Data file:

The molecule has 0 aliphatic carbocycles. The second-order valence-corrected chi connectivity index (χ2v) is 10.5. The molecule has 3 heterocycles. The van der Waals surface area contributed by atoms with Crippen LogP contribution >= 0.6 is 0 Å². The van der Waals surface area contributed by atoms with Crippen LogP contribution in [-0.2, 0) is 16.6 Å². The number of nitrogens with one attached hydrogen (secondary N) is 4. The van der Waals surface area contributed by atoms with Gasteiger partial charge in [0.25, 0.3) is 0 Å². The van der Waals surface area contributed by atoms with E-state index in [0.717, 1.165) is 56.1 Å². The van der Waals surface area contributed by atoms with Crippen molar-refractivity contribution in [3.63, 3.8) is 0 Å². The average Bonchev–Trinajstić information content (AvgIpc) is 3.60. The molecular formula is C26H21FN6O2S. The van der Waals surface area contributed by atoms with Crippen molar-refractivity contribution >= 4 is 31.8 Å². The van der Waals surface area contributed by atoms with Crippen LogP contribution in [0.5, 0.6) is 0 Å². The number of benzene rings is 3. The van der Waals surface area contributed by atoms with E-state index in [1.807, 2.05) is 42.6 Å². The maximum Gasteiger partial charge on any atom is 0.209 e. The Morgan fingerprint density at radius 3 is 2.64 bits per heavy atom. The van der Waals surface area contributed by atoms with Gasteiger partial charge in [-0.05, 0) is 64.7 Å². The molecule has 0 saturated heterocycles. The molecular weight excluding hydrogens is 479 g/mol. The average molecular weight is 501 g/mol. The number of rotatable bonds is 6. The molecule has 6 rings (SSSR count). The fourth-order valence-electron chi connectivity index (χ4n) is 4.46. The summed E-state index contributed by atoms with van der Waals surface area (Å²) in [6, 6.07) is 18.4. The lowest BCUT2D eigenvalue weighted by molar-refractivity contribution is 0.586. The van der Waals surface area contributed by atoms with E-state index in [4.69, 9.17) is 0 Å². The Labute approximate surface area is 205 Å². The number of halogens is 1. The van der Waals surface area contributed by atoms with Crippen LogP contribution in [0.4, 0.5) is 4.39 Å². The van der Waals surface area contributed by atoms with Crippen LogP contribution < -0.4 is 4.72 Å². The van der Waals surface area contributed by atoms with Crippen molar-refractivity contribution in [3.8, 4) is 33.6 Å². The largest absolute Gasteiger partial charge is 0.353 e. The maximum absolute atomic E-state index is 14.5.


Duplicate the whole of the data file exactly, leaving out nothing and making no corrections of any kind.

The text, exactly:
The molecule has 0 aliphatic carbocycles. The second-order valence-corrected chi connectivity index (χ2v) is 10.5. The molecule has 3 heterocycles. The van der Waals surface area contributed by atoms with Crippen LogP contribution >= 0.6 is 0 Å². The van der Waals surface area contributed by atoms with Crippen LogP contribution in [-0.2, 0) is 16.6 Å². The number of nitrogens with one attached hydrogen (secondary N) is 4. The van der Waals surface area contributed by atoms with Gasteiger partial charge in [0.25, 0.3) is 0 Å². The van der Waals surface area contributed by atoms with E-state index in [0.717, 1.165) is 56.1 Å². The van der Waals surface area contributed by atoms with Crippen molar-refractivity contribution in [3.63, 3.8) is 0 Å². The average Bonchev–Trinajstić information content (AvgIpc) is 3.60. The molecular formula is C26H21FN6O2S. The van der Waals surface area contributed by atoms with Crippen molar-refractivity contribution >= 4 is 31.8 Å². The van der Waals surface area contributed by atoms with Crippen LogP contribution in [0.5, 0.6) is 0 Å². The number of benzene rings is 3. The van der Waals surface area contributed by atoms with E-state index in [1.807, 2.05) is 42.6 Å². The maximum Gasteiger partial charge on any atom is 0.209 e. The Morgan fingerprint density at radius 3 is 2.64 bits per heavy atom. The van der Waals surface area contributed by atoms with Gasteiger partial charge in [-0.05, 0) is 64.7 Å². The molecule has 0 saturated heterocycles. The molecular weight excluding hydrogens is 479 g/mol. The average molecular weight is 501 g/mol. The number of rotatable bonds is 6. The molecule has 6 rings (SSSR count). The fourth-order valence-electron chi connectivity index (χ4n) is 4.46. The summed E-state index contributed by atoms with van der Waals surface area (Å²) in [6, 6.07) is 18.4. The lowest BCUT2D eigenvalue weighted by molar-refractivity contribution is 0.586. The van der Waals surface area contributed by atoms with E-state index in [4.69, 9.17) is 0 Å². The Labute approximate surface area is 205 Å². The number of halogens is 1. The van der Waals surface area contributed by atoms with Crippen LogP contribution in [0.4, 0.5) is 4.39 Å². The van der Waals surface area contributed by atoms with Crippen LogP contribution < -0.4 is 4.72 Å². The van der Waals surface area contributed by atoms with Crippen molar-refractivity contribution in [3.8, 4) is 33.6 Å². The largest absolute Gasteiger partial charge is 0.353 e. The maximum absolute atomic E-state index is 14.5.